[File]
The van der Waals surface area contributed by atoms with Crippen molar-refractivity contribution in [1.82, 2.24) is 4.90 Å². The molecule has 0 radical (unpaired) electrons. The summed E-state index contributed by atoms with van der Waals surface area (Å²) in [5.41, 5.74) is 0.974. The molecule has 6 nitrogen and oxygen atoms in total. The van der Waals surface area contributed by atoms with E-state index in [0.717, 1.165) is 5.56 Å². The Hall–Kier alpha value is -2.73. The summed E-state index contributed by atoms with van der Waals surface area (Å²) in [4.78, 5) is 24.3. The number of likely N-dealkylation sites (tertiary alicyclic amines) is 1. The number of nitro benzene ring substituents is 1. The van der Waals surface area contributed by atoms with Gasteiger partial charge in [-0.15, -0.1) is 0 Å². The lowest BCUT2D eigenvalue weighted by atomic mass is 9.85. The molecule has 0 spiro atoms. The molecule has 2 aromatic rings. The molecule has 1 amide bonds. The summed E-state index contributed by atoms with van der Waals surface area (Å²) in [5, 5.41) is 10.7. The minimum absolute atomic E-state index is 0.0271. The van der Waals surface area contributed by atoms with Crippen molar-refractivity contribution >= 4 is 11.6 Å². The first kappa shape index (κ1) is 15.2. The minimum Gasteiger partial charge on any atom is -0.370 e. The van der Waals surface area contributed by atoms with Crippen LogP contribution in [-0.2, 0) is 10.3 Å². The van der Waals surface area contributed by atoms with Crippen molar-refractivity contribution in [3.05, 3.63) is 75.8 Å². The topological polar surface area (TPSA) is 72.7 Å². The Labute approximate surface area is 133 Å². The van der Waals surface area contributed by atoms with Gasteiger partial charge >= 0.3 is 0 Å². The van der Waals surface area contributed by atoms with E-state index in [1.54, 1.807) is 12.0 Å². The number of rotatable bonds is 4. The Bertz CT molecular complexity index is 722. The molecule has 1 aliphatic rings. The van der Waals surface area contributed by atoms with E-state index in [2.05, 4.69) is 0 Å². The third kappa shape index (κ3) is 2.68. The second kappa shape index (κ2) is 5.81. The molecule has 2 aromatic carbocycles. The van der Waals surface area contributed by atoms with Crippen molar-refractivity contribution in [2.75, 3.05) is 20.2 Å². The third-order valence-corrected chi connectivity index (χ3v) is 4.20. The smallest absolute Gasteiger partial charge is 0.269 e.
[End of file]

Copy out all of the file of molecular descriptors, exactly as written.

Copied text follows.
The van der Waals surface area contributed by atoms with Crippen molar-refractivity contribution in [1.82, 2.24) is 4.90 Å². The molecule has 0 radical (unpaired) electrons. The summed E-state index contributed by atoms with van der Waals surface area (Å²) in [5.41, 5.74) is 0.974. The molecule has 6 nitrogen and oxygen atoms in total. The van der Waals surface area contributed by atoms with E-state index in [0.717, 1.165) is 5.56 Å². The Hall–Kier alpha value is -2.73. The summed E-state index contributed by atoms with van der Waals surface area (Å²) in [4.78, 5) is 24.3. The number of likely N-dealkylation sites (tertiary alicyclic amines) is 1. The number of nitro benzene ring substituents is 1. The van der Waals surface area contributed by atoms with Gasteiger partial charge in [-0.15, -0.1) is 0 Å². The lowest BCUT2D eigenvalue weighted by atomic mass is 9.85. The molecule has 0 spiro atoms. The molecule has 2 aromatic rings. The molecule has 1 amide bonds. The summed E-state index contributed by atoms with van der Waals surface area (Å²) in [5, 5.41) is 10.7. The minimum absolute atomic E-state index is 0.0271. The van der Waals surface area contributed by atoms with Crippen molar-refractivity contribution >= 4 is 11.6 Å². The first kappa shape index (κ1) is 15.2. The minimum Gasteiger partial charge on any atom is -0.370 e. The van der Waals surface area contributed by atoms with Crippen LogP contribution in [-0.2, 0) is 10.3 Å². The van der Waals surface area contributed by atoms with Crippen molar-refractivity contribution in [3.05, 3.63) is 75.8 Å². The topological polar surface area (TPSA) is 72.7 Å². The Labute approximate surface area is 133 Å². The van der Waals surface area contributed by atoms with Gasteiger partial charge >= 0.3 is 0 Å². The van der Waals surface area contributed by atoms with E-state index in [1.54, 1.807) is 12.0 Å². The number of rotatable bonds is 4. The Bertz CT molecular complexity index is 722. The molecule has 1 aliphatic rings. The van der Waals surface area contributed by atoms with E-state index in [2.05, 4.69) is 0 Å². The third kappa shape index (κ3) is 2.68. The second kappa shape index (κ2) is 5.81. The molecule has 2 aromatic carbocycles. The van der Waals surface area contributed by atoms with Crippen molar-refractivity contribution in [2.75, 3.05) is 20.2 Å². The third-order valence-corrected chi connectivity index (χ3v) is 4.20. The smallest absolute Gasteiger partial charge is 0.269 e.